Link to comment
Share on other sites

Guys .... we need to be clear on the size of the diff in the first place.  As we know (but the OP might not know and get confused about) was that the E30 used both the small 168mm and medium 188mm differentials depending on models (318's got the smaller).  We also know that an E30 318 LSD center will fit in an 02 case and this is a budget friendly option IF the person is capable.  But this is also not a beginner job.

 

OP - This may help you .... http://www.bmw2002faq.com/_/technical-articles/engine-and-drivetrain/strongest-2002-limited-slip-differential-build-r74

Link to comment
Share on other sites

... I did say mid- case... but yeah, Andrew, you're right, I was talking about changing to a 188mm ring gear, the 'Medium' sized BMW diff,

with the subframe that's been talked about within the last year.

 

No, it's not a trivial job, I agree, Pierre- but given that the 3.64 LSD has gotten hard to find in 168 mm size, the extra effort

to go to the mid case will be offset somewhat by the availability of the 'lower' (3.64, 3.23, and even 2.93)  E30 diffs. 

And a nice, long- legged diff is a good match to an M20 in a light 2002.

 

Never had halfshaft problems with a welded racing diff.  Nor even stubshaft problems, really, beyond the usual.

DID have several 'un- weld' themselves before I learned to weld the pi$$ out of them.

 

Jus' sayin'

 

t

Link to comment
Share on other sites

We tried a welded 3.64 diff in the A/X car once. Car launched like a rocketship but wouldn't rotate or turn worth a damn. Basically had to push like crazy to get it to turn and when it did more than likely broke loose and came around. Net result was to take a neutral handling car and trade better straight line acceleration for an evil handling pig that fought you at every change of direction. Reminded me  of one of these all wheel drive turbo cars that want to go straight and can be forced to turn but only with suspension tricks and huge tires. The A/X courses we have here in Atlanta are generally pretty rough so suspension compliance is generally more valuable than ultimate grip. If the car is in the air or won't turn having great traction doesn't really matter.  

Link to comment
Share on other sites

Okay thanks guys, I think I will have to bite the bullet and build the frankenstein e30/02 LSD AceAndrew talked about.

 

The car will be pretty much finished by the time it gets cold out again so it will keep me busy over winter and I know where I can source a ton of those parts for a decent price so I guess its worth a try. Building the rest of the car to handle abuse so I might aswell build a decent diff too. Should compliment the new powerplant, and refreshed suspension and brakes nicely...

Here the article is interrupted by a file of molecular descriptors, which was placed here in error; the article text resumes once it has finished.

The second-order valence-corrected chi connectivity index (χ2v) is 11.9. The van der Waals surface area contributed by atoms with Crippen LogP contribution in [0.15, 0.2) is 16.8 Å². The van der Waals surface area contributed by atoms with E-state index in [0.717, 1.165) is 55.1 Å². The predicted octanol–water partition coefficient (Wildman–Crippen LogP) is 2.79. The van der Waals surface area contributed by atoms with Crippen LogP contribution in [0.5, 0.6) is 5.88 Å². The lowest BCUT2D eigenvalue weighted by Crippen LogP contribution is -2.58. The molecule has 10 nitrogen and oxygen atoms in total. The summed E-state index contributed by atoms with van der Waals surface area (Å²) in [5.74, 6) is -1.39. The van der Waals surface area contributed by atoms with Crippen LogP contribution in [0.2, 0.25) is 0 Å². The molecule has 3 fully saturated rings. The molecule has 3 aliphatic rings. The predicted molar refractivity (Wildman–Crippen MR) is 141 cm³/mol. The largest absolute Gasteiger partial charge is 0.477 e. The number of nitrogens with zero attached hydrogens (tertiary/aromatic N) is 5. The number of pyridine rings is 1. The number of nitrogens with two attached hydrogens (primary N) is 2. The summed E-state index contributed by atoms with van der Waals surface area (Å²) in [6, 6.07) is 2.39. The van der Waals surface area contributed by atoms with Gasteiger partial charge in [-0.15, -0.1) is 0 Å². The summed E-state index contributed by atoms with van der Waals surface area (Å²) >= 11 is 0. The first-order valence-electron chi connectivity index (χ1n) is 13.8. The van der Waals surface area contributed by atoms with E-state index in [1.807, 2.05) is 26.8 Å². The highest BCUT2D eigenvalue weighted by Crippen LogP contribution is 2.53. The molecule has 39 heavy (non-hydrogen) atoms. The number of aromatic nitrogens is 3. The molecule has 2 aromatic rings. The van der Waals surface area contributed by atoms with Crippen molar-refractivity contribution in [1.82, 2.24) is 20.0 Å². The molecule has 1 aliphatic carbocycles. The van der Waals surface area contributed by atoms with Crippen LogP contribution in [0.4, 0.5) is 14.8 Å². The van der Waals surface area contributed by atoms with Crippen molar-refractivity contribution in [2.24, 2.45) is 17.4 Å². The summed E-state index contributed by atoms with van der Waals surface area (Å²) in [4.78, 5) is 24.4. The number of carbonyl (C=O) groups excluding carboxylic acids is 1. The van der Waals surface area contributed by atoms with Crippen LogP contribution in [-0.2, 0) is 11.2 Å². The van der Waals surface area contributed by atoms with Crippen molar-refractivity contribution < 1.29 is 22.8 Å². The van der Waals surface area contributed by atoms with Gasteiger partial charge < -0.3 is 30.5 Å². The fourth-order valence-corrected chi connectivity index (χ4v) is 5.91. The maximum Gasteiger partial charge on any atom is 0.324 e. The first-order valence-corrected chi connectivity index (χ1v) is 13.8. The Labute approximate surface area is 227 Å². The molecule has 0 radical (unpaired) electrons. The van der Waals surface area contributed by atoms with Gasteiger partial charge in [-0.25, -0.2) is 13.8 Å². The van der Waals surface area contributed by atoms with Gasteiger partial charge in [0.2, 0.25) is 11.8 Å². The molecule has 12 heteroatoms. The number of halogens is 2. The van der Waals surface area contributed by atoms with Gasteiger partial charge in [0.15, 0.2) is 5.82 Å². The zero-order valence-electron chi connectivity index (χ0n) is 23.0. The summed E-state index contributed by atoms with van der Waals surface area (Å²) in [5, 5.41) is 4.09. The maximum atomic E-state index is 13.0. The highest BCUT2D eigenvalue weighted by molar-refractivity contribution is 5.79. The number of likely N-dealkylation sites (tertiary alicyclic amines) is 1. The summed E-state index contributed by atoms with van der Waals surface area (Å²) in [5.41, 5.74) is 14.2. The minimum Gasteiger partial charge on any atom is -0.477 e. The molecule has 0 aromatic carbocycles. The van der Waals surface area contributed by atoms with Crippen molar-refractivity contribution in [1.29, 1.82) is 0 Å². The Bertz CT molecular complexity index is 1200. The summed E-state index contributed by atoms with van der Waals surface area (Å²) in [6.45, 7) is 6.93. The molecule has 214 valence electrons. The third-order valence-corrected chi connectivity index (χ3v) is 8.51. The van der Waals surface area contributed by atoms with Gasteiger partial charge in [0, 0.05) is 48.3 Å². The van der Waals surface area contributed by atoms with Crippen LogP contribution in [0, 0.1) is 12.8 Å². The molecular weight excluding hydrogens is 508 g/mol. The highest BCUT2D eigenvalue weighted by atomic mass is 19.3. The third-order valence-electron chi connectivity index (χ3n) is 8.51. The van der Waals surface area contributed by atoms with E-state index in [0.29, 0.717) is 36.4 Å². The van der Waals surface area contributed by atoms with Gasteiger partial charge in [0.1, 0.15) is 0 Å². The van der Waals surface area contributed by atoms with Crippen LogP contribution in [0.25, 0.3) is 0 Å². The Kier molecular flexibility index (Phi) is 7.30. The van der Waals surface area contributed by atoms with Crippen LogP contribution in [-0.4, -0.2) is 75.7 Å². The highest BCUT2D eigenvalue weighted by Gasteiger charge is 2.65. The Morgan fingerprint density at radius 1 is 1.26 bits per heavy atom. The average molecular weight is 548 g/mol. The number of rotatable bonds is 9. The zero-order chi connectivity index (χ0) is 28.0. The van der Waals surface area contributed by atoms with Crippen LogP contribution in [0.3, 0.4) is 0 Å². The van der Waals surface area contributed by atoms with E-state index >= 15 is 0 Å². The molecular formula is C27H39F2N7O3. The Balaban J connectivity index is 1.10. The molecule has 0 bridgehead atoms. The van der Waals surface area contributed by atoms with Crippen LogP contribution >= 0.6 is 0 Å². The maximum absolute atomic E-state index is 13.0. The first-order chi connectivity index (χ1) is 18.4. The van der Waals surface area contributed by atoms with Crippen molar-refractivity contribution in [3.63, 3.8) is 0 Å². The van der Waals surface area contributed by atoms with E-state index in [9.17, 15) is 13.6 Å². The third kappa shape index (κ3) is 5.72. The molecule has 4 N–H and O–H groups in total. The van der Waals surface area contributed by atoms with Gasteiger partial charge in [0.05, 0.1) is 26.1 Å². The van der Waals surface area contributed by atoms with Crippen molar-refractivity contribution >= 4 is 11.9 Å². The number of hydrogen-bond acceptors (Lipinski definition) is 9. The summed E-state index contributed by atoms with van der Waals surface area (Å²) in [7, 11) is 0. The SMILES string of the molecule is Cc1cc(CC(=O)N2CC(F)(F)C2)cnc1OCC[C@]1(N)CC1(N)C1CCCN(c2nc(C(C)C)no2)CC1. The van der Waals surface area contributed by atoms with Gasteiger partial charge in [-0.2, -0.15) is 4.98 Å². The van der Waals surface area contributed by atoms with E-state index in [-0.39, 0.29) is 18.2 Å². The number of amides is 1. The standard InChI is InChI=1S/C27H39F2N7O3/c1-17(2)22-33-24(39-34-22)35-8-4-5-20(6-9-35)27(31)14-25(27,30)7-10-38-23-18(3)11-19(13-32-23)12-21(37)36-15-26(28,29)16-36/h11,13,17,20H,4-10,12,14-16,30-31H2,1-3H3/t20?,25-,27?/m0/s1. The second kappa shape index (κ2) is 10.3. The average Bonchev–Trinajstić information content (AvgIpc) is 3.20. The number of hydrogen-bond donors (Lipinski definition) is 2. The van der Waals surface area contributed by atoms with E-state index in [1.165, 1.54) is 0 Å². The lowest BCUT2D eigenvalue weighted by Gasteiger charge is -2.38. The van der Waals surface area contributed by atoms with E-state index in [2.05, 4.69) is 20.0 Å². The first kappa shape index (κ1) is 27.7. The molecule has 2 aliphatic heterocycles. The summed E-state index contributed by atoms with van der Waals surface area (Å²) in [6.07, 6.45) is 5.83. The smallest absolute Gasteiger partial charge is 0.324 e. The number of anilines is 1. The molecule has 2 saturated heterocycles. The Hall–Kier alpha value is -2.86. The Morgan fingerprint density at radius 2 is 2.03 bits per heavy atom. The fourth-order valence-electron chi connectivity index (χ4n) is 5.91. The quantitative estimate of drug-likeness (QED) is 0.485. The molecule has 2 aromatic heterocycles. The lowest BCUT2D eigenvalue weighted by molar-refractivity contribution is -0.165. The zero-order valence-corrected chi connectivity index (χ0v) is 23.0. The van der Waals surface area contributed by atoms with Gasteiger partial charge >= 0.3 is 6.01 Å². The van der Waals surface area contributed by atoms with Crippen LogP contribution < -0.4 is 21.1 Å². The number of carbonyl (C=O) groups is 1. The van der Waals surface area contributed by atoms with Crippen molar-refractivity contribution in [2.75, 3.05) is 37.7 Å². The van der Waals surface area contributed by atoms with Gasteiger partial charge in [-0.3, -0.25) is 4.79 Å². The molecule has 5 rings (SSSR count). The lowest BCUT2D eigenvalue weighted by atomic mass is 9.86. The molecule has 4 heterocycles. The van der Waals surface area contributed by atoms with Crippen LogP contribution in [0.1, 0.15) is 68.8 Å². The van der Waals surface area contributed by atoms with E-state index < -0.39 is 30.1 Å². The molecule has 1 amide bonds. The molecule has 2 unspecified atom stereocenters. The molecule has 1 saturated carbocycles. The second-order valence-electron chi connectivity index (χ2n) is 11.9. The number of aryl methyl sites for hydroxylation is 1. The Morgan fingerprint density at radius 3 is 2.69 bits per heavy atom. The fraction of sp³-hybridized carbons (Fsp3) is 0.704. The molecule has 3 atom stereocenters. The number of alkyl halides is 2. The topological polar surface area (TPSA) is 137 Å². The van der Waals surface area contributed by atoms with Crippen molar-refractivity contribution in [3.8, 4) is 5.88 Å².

Biggest reason is indeed autocross. We usually have pretty tight courses and if the thing is going to be that big of a pain I might aswell just go LSD and try to keep a decent lap time. Besides, with big sticky 205's (Still might go a bit bigger) I could imagine how much it would want to go straight with a welded diff.

 

What ratio should I try and look for for a M20 power plant. I dont want it to be so low that 2nd gear is just screaming, but not so high that it will bog (if thats even possible with the car lol)

Link to comment
Share on other sites

www.r3vlimited.com for your gearing questions- then shoot for the lower end of the recommended ratios,

because you'll be lighter.

 

The M20 pulls strong from 3500 to 6200 with a stock chip.  Unless you port it and open up

the air pathway (flapper door especially) you really don't get much over 6300.

 

Took me a LONG time to get used to shifting so early- the M10 was making good power to the

7500 limit, the M20's doing nothing at 6500....

 

t

Link to comment
Share on other sites

Join the conversation

You can post now and register later. If you have an account, sign in now to post with your account.
Note: Your post will require moderator approval before it will be visible.

Guest
Reply to this topic...

×   Pasted as rich text.   Paste as plain text instead

  Only 75 emoji are allowed.

×   Your link has been automatically embedded.   Display as a link instead

×   Your previous content has been restored.   Clear editor

×   You cannot paste images directly. Upload or insert images from URL.

 Share

  • Upcoming Events

×
×
  • Create New...